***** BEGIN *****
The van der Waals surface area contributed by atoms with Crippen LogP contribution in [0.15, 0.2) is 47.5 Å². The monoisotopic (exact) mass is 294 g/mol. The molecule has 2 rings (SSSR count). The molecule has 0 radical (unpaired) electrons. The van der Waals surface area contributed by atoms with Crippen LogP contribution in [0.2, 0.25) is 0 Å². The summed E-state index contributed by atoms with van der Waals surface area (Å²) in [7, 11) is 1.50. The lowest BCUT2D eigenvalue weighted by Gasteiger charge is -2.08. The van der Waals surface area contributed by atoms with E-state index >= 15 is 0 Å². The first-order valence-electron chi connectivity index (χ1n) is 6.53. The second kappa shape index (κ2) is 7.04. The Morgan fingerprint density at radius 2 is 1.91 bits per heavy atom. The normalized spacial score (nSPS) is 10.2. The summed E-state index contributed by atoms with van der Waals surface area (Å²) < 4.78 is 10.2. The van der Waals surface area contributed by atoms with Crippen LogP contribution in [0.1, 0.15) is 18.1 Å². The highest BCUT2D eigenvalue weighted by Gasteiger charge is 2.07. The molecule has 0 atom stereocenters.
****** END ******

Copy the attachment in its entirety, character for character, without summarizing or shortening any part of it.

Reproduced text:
The van der Waals surface area contributed by atoms with Crippen LogP contribution in [0.15, 0.2) is 47.5 Å². The monoisotopic (exact) mass is 294 g/mol. The molecule has 2 rings (SSSR count). The molecule has 0 radical (unpaired) electrons. The van der Waals surface area contributed by atoms with Crippen LogP contribution in [0.2, 0.25) is 0 Å². The summed E-state index contributed by atoms with van der Waals surface area (Å²) in [7, 11) is 1.50. The lowest BCUT2D eigenvalue weighted by Gasteiger charge is -2.08. The van der Waals surface area contributed by atoms with E-state index >= 15 is 0 Å². The first-order valence-electron chi connectivity index (χ1n) is 6.53. The second kappa shape index (κ2) is 7.04. The Morgan fingerprint density at radius 2 is 1.91 bits per heavy atom. The normalized spacial score (nSPS) is 10.2. The summed E-state index contributed by atoms with van der Waals surface area (Å²) < 4.78 is 10.2. The van der Waals surface area contributed by atoms with Crippen LogP contribution in [0.1, 0.15) is 18.1 Å². The highest BCUT2D eigenvalue weighted by Gasteiger charge is 2.07. The molecule has 0 atom stereocenters.